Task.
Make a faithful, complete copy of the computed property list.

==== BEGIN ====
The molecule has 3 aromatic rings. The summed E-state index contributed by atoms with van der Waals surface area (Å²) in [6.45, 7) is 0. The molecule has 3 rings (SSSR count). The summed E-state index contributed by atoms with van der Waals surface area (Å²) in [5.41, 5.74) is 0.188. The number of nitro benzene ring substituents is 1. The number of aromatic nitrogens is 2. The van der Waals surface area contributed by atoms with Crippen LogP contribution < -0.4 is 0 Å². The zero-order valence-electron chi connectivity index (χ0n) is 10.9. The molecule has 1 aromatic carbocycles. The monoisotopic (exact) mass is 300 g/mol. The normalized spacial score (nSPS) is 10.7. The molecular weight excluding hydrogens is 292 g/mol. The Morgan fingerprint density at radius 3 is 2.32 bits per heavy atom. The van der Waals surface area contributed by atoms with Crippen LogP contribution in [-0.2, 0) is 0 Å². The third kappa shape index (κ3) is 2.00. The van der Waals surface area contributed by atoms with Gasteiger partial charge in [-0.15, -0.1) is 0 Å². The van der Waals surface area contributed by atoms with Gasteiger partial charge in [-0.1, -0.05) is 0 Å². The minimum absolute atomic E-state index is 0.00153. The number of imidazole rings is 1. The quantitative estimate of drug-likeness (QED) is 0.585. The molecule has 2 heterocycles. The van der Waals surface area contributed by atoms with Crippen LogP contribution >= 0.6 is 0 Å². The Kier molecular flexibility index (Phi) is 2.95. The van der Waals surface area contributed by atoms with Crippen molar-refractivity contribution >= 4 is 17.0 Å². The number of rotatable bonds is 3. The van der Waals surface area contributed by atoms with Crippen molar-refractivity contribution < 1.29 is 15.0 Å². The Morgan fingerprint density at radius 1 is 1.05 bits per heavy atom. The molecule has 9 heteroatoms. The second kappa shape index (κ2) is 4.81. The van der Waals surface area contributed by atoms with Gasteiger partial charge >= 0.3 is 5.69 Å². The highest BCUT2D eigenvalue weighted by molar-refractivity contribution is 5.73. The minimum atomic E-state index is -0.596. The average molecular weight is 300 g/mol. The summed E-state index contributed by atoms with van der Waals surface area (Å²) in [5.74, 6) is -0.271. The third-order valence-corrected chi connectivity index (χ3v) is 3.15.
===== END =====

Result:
The molecule has 3 aromatic rings. The summed E-state index contributed by atoms with van der Waals surface area (Å²) in [6.45, 7) is 0. The molecule has 3 rings (SSSR count). The summed E-state index contributed by atoms with van der Waals surface area (Å²) in [5.41, 5.74) is 0.188. The number of nitro benzene ring substituents is 1. The number of aromatic nitrogens is 2. The van der Waals surface area contributed by atoms with Crippen LogP contribution < -0.4 is 0 Å². The zero-order valence-electron chi connectivity index (χ0n) is 10.9. The molecule has 1 aromatic carbocycles. The monoisotopic (exact) mass is 300 g/mol. The normalized spacial score (nSPS) is 10.7. The molecular weight excluding hydrogens is 292 g/mol. The Morgan fingerprint density at radius 3 is 2.32 bits per heavy atom. The van der Waals surface area contributed by atoms with Crippen LogP contribution in [-0.2, 0) is 0 Å². The third kappa shape index (κ3) is 2.00. The van der Waals surface area contributed by atoms with Gasteiger partial charge in [-0.15, -0.1) is 0 Å². The van der Waals surface area contributed by atoms with Gasteiger partial charge in [-0.1, -0.05) is 0 Å². The minimum absolute atomic E-state index is 0.00153. The number of imidazole rings is 1. The quantitative estimate of drug-likeness (QED) is 0.585. The molecule has 2 heterocycles. The van der Waals surface area contributed by atoms with Crippen LogP contribution >= 0.6 is 0 Å². The Kier molecular flexibility index (Phi) is 2.95. The van der Waals surface area contributed by atoms with Crippen molar-refractivity contribution >= 4 is 17.0 Å². The number of rotatable bonds is 3. The van der Waals surface area contributed by atoms with Crippen molar-refractivity contribution < 1.29 is 15.0 Å². The Morgan fingerprint density at radius 1 is 1.05 bits per heavy atom. The molecule has 9 heteroatoms. The second kappa shape index (κ2) is 4.81. The van der Waals surface area contributed by atoms with Gasteiger partial charge >= 0.3 is 5.69 Å². The highest BCUT2D eigenvalue weighted by molar-refractivity contribution is 5.73. The minimum atomic E-state index is -0.596. The average molecular weight is 300 g/mol. The summed E-state index contributed by atoms with van der Waals surface area (Å²) in [5.74, 6) is -0.271. The third-order valence-corrected chi connectivity index (χ3v) is 3.15.